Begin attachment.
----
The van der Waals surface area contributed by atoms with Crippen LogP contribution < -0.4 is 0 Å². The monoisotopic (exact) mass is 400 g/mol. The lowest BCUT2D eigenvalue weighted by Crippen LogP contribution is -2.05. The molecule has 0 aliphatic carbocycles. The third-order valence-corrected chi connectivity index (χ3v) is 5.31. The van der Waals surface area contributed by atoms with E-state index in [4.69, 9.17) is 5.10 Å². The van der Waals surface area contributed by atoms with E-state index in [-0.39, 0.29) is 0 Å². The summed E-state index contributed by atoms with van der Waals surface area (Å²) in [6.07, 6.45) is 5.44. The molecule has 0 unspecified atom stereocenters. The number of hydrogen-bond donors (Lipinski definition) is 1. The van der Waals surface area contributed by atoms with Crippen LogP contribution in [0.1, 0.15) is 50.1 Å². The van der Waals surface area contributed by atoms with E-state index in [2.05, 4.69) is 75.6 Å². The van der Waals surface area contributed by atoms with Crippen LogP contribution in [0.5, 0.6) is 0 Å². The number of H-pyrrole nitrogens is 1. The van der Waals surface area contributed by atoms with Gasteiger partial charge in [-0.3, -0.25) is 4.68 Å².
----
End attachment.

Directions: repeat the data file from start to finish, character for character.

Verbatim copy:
The van der Waals surface area contributed by atoms with Crippen LogP contribution < -0.4 is 0 Å². The monoisotopic (exact) mass is 400 g/mol. The lowest BCUT2D eigenvalue weighted by Crippen LogP contribution is -2.05. The molecule has 0 aliphatic carbocycles. The third-order valence-corrected chi connectivity index (χ3v) is 5.31. The van der Waals surface area contributed by atoms with E-state index in [4.69, 9.17) is 5.10 Å². The van der Waals surface area contributed by atoms with E-state index in [-0.39, 0.29) is 0 Å². The summed E-state index contributed by atoms with van der Waals surface area (Å²) in [6.07, 6.45) is 5.44. The molecule has 0 unspecified atom stereocenters. The number of hydrogen-bond donors (Lipinski definition) is 1. The van der Waals surface area contributed by atoms with Crippen LogP contribution in [0.1, 0.15) is 50.1 Å². The van der Waals surface area contributed by atoms with E-state index in [2.05, 4.69) is 75.6 Å². The van der Waals surface area contributed by atoms with Crippen LogP contribution in [0.5, 0.6) is 0 Å². The number of H-pyrrole nitrogens is 1. The van der Waals surface area contributed by atoms with Gasteiger partial charge in [-0.3, -0.25) is 4.68 Å².